LePage can’t deter Medicaid expansion
Medicaid expansion is the law.
Voters made sure of that.
But when the Maine Legislature reconvenes next week, the fight over health insurance coverage for more than 70,000 Mainers will begin anew.
Gov. Paul LePage remains steadfast in opposition to expansion, despite overwhelming support for it from Maine voters. And Republicans in the Legislature — some of whom are running for governor — are racing to the right, hoping to lock down the Trump-LePage wing of the party by being harsher and more cruel than their partymates.
The governor has made it clear that he has no intention of implementing Medicaid expansion in good faith. His criteria are nothing more than a list of his own failures that he demands someone else solve. And, even then, you can bet that he would still refuse to do his duty.
Before the holidays, in a stunning display of arrogance, the governor said that the Legislature had to eliminate waiting lists for public assistance programs his administration has ignored, fix the state’s psychiatric hospital, Riverview Psychiatric Center, (a $60 million problem that LePage and Mary Mayhew, the former commission of the Department of Health and Human Services, created and refused to resolve) and meet a number of other ridiculous demands.
Whether it’s his history with voter-approved bonds, the Land for Maine’s Future Program, the state budget or energy policy, the governor cannot be trusted to negotiate in good faith.
He continues to cite made-up numbers for what Medicaid expansion will cost. He says $60 million. The nonpartisan Office of Program and Fiscal Review says $13.6 million in the first year — and that number could potentially go down.
The governor refuses to work with the Legislature, putting up roadblocks to even the basics of cooperation. He says the Maine Revenue Service and DHHS can’t cooperate with the Legislature to answer questions.
But, ultimately, the governor will fail. He will fail because nearly 60 percent of Maine voters said “yes” to Medicaid expansion. He will fail because he’s wrong on the policy. And he will fail because there is a new cohort of leaders who will make sure.
I worked on the campaign to expand Medicaid in Maine last year, and during that effort I had the great opportunity to meet some incredible, rising advocates who have found their political voices for the first time.
Two women stand out for their courage and their bravery, although there were many more.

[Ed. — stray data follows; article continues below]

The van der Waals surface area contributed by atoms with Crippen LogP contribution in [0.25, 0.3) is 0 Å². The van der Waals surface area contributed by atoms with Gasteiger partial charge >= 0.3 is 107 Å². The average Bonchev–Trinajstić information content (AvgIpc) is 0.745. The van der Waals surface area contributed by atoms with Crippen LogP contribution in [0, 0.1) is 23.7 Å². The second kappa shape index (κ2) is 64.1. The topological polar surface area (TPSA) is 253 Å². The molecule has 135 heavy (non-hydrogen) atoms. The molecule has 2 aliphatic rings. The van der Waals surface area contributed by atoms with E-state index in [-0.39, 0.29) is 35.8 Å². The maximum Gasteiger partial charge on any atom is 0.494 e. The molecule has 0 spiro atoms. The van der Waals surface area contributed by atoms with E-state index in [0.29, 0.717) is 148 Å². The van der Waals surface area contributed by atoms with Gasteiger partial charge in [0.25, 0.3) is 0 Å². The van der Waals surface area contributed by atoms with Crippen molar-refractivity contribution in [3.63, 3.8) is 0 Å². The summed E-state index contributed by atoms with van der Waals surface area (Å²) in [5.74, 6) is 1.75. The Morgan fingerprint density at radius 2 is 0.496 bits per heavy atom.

They told their stories — publicly and loudly. And they stood up to the criticism and attacks that can come from public political advocacy.
Kathy Phelps is a hairdresser who has worked from the time she was a teenager. She suffers COPD, a lung disease that makes it hard for her to breathe. Despite working, she wasn’t able to afford insurance or the oxygen she needs. Medicaid expansion will help her.
When she stepped forward to tell her story, she was attacked for the way that she looks. People blamed her for her illness. But she stood firm and her friends and family rallied around her.
LePage cannot intimidate her.
Donna Wall is a fighter and a fierce advocate for herself and her children. She escaped an abusive relationship and is caring for her three adult children, who have autism, alone.
When her two twin boys, who are nonverbal, turned 18, Wall lost her health insurance. Her full-time job is taking care of her family. But she also works at night delivering newspapers because that’s when her boys are asleep. She sells plasma to try to fill in the gaps, to treat her family to McDonald’s once and a while. Medicaid expansion will help her.
LePage cannot undermine her dedication and deter her commitment.
There are thousands upon thousands of people like Phelps and Wall who work hard, play by the rules and still fall through the cracks of our health care system.
They are real people, with names and families. With people who love, with bills to pay and often with jobs that don’t pay enough to get by.
Next week, when the Legislature convenes, the conversation around Medicaid expansion will focus on numbers, dates and the politics of the fight between health care advocates and LePage.
But we better damn not forget that Medicaid expansion is first and foremost about people and making sure that more than 70,000 of them can see a doctor when they’re sick or injured.
If lawmakers forget — if they ignore the voters and their own conscience — may they be haunted by the names and faces of the people they abandon.
David Farmer is a public affairs, political and media consultant in Portland, where he lives with his wife and two children. He was senior adviser to Democrat Mike Michaud’s 2014 campaign for governor.